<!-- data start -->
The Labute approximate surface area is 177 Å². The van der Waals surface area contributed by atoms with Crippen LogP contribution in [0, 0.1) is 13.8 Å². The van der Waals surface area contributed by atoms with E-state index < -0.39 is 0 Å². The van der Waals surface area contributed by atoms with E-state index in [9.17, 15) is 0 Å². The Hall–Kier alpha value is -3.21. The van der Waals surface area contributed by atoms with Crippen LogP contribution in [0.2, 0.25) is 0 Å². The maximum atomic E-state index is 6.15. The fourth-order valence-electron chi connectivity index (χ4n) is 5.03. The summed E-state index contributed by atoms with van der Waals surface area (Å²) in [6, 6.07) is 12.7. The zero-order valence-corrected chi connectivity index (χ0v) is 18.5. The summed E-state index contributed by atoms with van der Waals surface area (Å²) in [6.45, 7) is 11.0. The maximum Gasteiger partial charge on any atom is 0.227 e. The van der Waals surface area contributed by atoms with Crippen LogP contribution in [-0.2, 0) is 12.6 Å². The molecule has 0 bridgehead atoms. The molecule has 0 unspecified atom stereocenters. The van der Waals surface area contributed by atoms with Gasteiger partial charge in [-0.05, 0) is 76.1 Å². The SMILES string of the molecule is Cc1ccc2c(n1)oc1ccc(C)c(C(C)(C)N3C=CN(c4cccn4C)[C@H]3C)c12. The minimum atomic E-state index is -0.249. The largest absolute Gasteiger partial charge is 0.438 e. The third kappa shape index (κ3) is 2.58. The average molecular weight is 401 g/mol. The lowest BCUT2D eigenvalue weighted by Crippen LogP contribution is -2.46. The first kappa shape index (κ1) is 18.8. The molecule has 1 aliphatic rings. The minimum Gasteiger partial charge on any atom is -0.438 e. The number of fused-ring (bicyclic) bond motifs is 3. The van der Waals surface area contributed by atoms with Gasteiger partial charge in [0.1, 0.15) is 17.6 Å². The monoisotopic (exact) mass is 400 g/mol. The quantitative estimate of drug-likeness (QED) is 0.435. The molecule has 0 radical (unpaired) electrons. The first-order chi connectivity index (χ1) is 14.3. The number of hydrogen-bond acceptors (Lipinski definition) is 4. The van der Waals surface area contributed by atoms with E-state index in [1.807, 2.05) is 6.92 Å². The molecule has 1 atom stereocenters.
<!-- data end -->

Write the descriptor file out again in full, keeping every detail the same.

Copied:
The Labute approximate surface area is 177 Å². The van der Waals surface area contributed by atoms with Crippen LogP contribution in [0, 0.1) is 13.8 Å². The van der Waals surface area contributed by atoms with E-state index < -0.39 is 0 Å². The van der Waals surface area contributed by atoms with E-state index in [9.17, 15) is 0 Å². The Hall–Kier alpha value is -3.21. The van der Waals surface area contributed by atoms with Crippen LogP contribution in [0.2, 0.25) is 0 Å². The maximum atomic E-state index is 6.15. The fourth-order valence-electron chi connectivity index (χ4n) is 5.03. The summed E-state index contributed by atoms with van der Waals surface area (Å²) in [6, 6.07) is 12.7. The zero-order valence-corrected chi connectivity index (χ0v) is 18.5. The summed E-state index contributed by atoms with van der Waals surface area (Å²) in [6.45, 7) is 11.0. The maximum Gasteiger partial charge on any atom is 0.227 e. The van der Waals surface area contributed by atoms with Crippen LogP contribution in [-0.2, 0) is 12.6 Å². The molecule has 0 bridgehead atoms. The molecule has 0 unspecified atom stereocenters. The van der Waals surface area contributed by atoms with Gasteiger partial charge in [-0.05, 0) is 76.1 Å². The SMILES string of the molecule is Cc1ccc2c(n1)oc1ccc(C)c(C(C)(C)N3C=CN(c4cccn4C)[C@H]3C)c12. The minimum atomic E-state index is -0.249. The largest absolute Gasteiger partial charge is 0.438 e. The third kappa shape index (κ3) is 2.58. The average molecular weight is 401 g/mol. The lowest BCUT2D eigenvalue weighted by Crippen LogP contribution is -2.46. The first kappa shape index (κ1) is 18.8. The molecule has 1 aliphatic rings. The minimum Gasteiger partial charge on any atom is -0.438 e. The number of fused-ring (bicyclic) bond motifs is 3. The van der Waals surface area contributed by atoms with Gasteiger partial charge in [0.1, 0.15) is 17.6 Å². The monoisotopic (exact) mass is 400 g/mol. The quantitative estimate of drug-likeness (QED) is 0.435. The molecule has 0 radical (unpaired) electrons. The first-order chi connectivity index (χ1) is 14.3. The number of hydrogen-bond acceptors (Lipinski definition) is 4. The van der Waals surface area contributed by atoms with E-state index in [1.807, 2.05) is 6.92 Å². The molecule has 1 atom stereocenters.